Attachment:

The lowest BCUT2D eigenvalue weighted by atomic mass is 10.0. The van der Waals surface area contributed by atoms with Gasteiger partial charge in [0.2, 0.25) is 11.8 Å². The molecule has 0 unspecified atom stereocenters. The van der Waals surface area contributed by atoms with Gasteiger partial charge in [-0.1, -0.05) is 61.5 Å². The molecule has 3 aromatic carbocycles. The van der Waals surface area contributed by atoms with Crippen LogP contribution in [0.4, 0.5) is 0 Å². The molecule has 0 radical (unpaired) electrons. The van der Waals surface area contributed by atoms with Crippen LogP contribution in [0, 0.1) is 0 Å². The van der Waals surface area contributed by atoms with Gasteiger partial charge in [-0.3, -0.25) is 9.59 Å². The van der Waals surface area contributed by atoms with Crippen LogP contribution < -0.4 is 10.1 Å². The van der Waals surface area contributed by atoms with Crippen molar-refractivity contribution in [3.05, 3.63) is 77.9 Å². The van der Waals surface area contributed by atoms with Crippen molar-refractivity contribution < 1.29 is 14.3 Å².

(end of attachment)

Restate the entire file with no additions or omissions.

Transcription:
The lowest BCUT2D eigenvalue weighted by atomic mass is 10.0. The van der Waals surface area contributed by atoms with Gasteiger partial charge in [0.2, 0.25) is 11.8 Å². The molecule has 0 unspecified atom stereocenters. The van der Waals surface area contributed by atoms with Gasteiger partial charge in [-0.1, -0.05) is 61.5 Å². The molecule has 3 aromatic carbocycles. The van der Waals surface area contributed by atoms with Crippen LogP contribution in [0.4, 0.5) is 0 Å². The molecule has 0 radical (unpaired) electrons. The van der Waals surface area contributed by atoms with Crippen LogP contribution in [0, 0.1) is 0 Å². The van der Waals surface area contributed by atoms with Gasteiger partial charge in [-0.3, -0.25) is 9.59 Å². The van der Waals surface area contributed by atoms with Crippen LogP contribution < -0.4 is 10.1 Å². The van der Waals surface area contributed by atoms with Crippen molar-refractivity contribution in [3.05, 3.63) is 77.9 Å². The van der Waals surface area contributed by atoms with Crippen molar-refractivity contribution < 1.29 is 14.3 Å².